The University of Tennessee College of Law welcomes a new but familiar face as the director of clinical programs.
Joy Radice, a recently tenured associate professor at the College of Law, began as director of the UT Legal Clinic effective July 1. She succeeds Interim Director Penny White, who has led the clinic since 2015.
In her role, Radice will oversee nine clinics that operate through the UT Legal Clinic – which is the oldest continuously-operating legal clinic of its kind in the United States. White will continue to serve as professor and director of the Center for Advocacy and Dispute Resolution.
Radice is a 2003 Harvard Law School graduate and a 1997 Princeton University undergraduate. She began work with the UT College of Law in 2012 teaching in the Legal Clinic’s advocacy clinic and working with students in criminal, housing, and juvenile courts. Her areas of expertise and scholarship focus on criminal law, criminal procedure, prisoner reentry, and expanding civil legal services to fill the access to justice gap.
“We’ve been privileged to enjoy such strong leadership for the Legal Clinic throughout its 71-year history at the College of Law,” Dean Melanie Wilson said. “Penny White’s expertise and dedication have raised the standard, and her commitment is undeniable. We so value her contributions to the clinic and to our college.
“Likewise, Professor Radice’s expertise guiding the clinic’s expungement work has been invaluable. Joy is a thought leader in matters related to access to justice. Her lauded scholarship, her desire to transform student learning, and the experience she already has in guiding our clinical students will allow for very smooth transition of responsibility.”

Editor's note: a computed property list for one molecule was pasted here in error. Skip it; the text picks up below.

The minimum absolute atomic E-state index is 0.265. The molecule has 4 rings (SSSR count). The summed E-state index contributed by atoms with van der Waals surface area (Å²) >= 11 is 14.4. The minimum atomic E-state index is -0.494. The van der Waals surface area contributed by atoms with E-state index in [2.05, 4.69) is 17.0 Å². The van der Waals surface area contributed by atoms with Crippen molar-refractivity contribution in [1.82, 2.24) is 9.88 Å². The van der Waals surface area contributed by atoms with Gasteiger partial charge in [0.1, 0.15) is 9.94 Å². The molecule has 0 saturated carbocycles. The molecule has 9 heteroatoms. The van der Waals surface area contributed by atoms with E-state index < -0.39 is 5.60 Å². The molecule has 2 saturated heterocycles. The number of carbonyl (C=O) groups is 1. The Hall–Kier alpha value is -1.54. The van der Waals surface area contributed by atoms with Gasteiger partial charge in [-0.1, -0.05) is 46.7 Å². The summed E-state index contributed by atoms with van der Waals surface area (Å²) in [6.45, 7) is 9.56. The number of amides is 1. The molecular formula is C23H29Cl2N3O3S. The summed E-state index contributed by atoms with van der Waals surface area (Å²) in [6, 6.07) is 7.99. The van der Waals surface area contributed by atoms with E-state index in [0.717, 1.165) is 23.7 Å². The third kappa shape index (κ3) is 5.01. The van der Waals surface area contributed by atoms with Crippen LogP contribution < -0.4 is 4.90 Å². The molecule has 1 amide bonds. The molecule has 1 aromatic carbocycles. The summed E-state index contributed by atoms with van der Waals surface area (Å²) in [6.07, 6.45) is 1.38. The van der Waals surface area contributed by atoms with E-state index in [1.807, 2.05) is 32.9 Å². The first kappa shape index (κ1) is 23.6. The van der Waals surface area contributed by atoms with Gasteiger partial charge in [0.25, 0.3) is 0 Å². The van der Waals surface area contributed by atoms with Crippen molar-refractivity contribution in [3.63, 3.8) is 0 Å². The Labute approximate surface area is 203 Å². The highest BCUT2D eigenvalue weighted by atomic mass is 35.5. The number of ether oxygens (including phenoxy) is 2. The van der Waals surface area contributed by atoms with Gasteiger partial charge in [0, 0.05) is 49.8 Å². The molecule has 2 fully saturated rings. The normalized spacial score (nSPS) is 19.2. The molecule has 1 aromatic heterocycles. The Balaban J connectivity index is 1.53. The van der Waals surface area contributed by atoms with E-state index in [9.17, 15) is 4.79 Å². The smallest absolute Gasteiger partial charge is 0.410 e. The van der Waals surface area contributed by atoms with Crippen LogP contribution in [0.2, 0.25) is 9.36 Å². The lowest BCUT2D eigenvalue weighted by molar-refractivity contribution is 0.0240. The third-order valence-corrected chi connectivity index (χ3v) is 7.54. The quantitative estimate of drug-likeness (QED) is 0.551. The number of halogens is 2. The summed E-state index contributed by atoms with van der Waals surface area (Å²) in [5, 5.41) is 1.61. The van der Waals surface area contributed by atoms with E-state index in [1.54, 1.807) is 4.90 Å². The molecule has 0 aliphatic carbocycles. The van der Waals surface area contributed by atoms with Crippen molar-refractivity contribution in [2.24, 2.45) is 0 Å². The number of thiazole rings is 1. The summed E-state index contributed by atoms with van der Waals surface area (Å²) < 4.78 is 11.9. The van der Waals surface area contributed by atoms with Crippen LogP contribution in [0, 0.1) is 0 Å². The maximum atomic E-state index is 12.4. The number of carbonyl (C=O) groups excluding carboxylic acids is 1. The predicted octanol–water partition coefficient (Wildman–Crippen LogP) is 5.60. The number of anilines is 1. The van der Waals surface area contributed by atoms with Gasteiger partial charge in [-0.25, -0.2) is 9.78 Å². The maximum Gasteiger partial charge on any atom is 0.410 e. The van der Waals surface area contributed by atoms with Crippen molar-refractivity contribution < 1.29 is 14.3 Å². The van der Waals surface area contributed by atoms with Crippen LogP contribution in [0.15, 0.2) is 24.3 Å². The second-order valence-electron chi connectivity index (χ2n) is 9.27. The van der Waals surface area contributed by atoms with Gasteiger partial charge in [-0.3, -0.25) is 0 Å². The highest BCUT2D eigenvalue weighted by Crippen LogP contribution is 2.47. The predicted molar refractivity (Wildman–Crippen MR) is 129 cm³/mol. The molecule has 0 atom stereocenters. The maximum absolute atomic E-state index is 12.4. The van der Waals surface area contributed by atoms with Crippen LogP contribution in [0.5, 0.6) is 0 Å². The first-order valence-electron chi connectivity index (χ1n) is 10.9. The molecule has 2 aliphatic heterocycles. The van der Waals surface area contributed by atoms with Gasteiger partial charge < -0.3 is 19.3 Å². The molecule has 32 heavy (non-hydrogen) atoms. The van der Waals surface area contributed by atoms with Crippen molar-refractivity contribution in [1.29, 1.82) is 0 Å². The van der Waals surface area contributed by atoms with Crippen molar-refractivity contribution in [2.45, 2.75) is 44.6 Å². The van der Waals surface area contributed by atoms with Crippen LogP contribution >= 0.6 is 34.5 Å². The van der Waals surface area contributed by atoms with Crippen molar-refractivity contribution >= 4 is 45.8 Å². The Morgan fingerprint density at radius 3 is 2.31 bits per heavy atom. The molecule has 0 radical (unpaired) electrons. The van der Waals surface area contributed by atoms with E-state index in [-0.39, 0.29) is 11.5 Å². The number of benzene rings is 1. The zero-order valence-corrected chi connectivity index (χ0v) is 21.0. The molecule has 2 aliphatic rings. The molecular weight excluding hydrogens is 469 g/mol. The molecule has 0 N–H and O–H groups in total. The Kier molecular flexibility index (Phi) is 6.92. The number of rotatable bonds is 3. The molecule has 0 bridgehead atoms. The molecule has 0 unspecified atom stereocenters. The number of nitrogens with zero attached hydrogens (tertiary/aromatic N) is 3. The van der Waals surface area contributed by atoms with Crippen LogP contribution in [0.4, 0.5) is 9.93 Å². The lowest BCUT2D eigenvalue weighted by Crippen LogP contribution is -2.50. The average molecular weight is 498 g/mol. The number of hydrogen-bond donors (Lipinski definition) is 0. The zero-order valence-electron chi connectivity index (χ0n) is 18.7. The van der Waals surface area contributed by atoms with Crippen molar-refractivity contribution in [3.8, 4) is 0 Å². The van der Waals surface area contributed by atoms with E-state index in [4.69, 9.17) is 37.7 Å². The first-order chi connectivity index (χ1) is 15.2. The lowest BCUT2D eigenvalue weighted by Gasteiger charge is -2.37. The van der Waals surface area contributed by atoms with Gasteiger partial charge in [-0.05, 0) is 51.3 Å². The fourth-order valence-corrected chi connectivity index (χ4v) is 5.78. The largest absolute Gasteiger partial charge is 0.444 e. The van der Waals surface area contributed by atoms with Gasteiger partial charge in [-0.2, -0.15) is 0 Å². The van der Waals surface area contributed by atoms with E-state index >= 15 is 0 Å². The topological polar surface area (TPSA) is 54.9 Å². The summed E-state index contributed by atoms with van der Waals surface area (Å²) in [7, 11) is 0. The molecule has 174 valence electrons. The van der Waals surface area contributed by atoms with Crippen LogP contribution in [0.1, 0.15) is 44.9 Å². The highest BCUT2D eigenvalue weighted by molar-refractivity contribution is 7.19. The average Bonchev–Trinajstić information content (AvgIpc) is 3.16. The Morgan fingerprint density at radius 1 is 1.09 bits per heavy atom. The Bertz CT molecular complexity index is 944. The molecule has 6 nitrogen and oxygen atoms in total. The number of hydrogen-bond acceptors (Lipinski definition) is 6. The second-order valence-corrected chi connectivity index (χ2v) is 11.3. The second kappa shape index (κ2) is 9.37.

“I am certain the Legal Clinic will continue to serve our community well under her guidance,” Wilson said.
Since coming to the University of Tennessee, Radice has headed the UT Legal Clinic’s expungement effort – providing free and needed services in Knoxville and East Tennessee rural communities. Her expungement work has also led to legislative reform and directly influenced her scholarship.
Through her involvement with a statewide group that helped reform Tennessee juvenile expungement law, Radice was influenced to write “The Juvenile Record Myth,” an article published in the Georgetown Law Journal. The article critiques the juvenile confidentiality, sealing and expungement provisions in all 50 states.
Additional scholarship by Radice has been published in the Emory Law Journal, Colorado Law Review, North Carolina Law Review, and Columbia Journal of Race and Law.
Radice said as the Legal Clinic’s new director, she’ll look for ways to enhance the clinical opportunities for students “so that they are ready to hit the ground running in their legal practice.”
She also aims to provide more training to expand students’ pro bono experiences, engage students in contributing to legislative reform, and create opportunities to make legal services more accessible to those who often must go without representation.
“We have a vision for expanding the clinic’s reach to more underserved communities in East Tennessee,” Radice said. “By examining our success and engaging more faculty and alumni in our mission, we can duplicate our mobile legal clinic model in other areas of legal practice. And while serving more people, we can provide students with an invaluable learning experience.”
Between 45 and 60 law students work each semester with the Legal Clinic for either one, three, four or six hours of course credit.